How counterintuitive it is for us to learn to rest and be still, seeing that 'not working' does not automatically translate to resting. For some of us with a very strong work identity that is so deeply rooted in being ‘productive’ or ‘responsible’, that could drive us towards incessant activity and burn-out if not managed well. We feel a sense of achievement when we have met our own set goals and expectations; we equate being able to do something as being valuable and useful. We subconsciously pride ourselves as 'human doings' more than human beings.


We need an antidote called '(enforced) rest' .

But does a time of rest mean the total absence of activity? I think not. Restedness is not defined by what is absent, rather what is present - our driving motivations and the state of our heart in the midst of the activities. Are we striving? Driven by the anxiety that our inaction causes us to miss out on the next opportunity? Or are we in a place of purpose and freedom? Are we so at peace that we are able to lay down our activities as quickly as we have taken them up and vice versa, whichever way God calls us to?


After all, it has always been God’s intent for humankind to be engaged in productive work, right from the garden of Eden, in a right relationship with Him and one another. And it has also been God’s design to build in rhythms of rest, where we can periodically take stock of our lives and deal with any unhealthy stressors that threaten to throw our lives out of kilter. Little wonder for us as humans running ceaselessly on our hamster wheels, that it often takes a crisis like a mental or physical illness to force us to do so. What if we had a better way to make restedness a way of life in the midst of busyness?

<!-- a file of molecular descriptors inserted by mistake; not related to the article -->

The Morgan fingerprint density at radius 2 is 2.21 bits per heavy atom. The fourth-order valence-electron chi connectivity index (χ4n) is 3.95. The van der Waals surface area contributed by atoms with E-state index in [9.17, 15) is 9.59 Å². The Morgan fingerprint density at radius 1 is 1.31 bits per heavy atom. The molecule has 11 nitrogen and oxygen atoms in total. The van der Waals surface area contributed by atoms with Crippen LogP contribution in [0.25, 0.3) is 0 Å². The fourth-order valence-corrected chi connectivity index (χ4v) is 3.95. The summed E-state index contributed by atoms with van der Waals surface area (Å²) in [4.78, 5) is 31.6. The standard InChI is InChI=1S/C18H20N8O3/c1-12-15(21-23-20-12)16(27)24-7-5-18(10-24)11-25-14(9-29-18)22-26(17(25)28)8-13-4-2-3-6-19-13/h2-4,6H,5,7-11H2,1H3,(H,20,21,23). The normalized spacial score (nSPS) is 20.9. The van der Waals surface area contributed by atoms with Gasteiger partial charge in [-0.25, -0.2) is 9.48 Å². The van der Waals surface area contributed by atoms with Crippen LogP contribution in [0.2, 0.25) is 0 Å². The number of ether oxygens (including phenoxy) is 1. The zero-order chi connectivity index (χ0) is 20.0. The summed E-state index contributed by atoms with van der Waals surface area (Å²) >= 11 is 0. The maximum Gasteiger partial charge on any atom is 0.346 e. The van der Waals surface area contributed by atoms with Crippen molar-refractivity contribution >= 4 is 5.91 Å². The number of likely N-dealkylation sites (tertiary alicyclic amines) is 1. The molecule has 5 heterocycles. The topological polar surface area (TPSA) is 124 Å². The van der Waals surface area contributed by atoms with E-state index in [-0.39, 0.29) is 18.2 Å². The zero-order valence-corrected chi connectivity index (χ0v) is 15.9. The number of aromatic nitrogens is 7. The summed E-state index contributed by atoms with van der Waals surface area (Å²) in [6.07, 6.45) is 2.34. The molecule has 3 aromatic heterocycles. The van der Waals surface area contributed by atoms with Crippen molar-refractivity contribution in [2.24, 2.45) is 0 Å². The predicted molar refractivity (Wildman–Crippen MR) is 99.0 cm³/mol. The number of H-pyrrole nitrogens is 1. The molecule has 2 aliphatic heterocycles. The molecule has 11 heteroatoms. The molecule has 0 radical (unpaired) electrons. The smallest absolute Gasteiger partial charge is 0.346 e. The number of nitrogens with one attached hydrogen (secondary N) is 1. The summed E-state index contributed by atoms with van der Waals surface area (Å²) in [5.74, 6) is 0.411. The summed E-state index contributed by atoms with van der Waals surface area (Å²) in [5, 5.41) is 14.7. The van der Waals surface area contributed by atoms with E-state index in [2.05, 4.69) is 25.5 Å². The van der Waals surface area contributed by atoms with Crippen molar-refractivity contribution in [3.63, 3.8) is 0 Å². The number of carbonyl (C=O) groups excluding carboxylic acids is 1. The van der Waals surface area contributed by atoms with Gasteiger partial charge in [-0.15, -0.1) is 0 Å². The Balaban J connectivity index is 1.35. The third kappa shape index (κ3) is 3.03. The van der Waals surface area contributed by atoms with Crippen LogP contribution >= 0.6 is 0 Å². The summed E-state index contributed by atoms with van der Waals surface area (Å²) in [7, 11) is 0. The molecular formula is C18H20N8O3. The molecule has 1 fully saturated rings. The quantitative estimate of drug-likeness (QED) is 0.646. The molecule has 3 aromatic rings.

Essential Rhythms


During my early career years, I had seen taking leave as a means to get a quick reboot of energy, finally having permission to sleep in more, and even to recover from that virus that I had been staving off for awhile. I had never seen vacation leave as an essential lifeline, but more of a handy plaster if I ever needed it. And I wish I didn’t, if I had a choice. I was just too ‘responsible’ for work that was piling up.


Over time, I’ve begun to see the need for a more regular form of rhythm of rest and work, that is not only good for mental and physical health, but ultimately essential to keep my spiritual life in check and recalibrate where I’m headed to:

  • Daily rhythms of good quality sleep of at least 7 hours and quiet devotional prayer time with God

  • Weekly rhythms of sabbath rest with no work at all

  • Monthly (or so) rhythms of reflecting and journalling what God is teaching me

  • Yearly rhythms of taking stock of where I am on my birthday, or at the eve of a new year

Rest is an expression of humility and trust. That I am only human after all. And to let God be God. And the latest rhythm that I’m adding to the list above is a 7-year sabbatical to deepen my intimacy with Father God and my identity as His child.



New Beginnings


In many ways, this sabbatical is a signpost for a new season of my life. 4 months into it, and it has given my husband and I time to work out emotional baggage that we carry from our families of origin, as well as past failures and disappointments at work. This strengthens our foundation as we recently celebrated our 3rd anniversary! God has also awakened old dreams and long-forgotten desires. The sabbatical affords me a season to feed my soul, to discover more of my identity and purpose in life, and to figure out the next steps for my vocation.


God has been very kind and gracious to lead me to this extended time of rest. It is ultimately not a question of who deserves a break after working so hard, or whether the timing of a break is compatible with the economic situation; it is a question of what our souls need at periodic times to be rested, nurtured and cared for. A sabbatical is truly a gift, indeed one that I need not be ashamed of the next time someone asks me about my work status.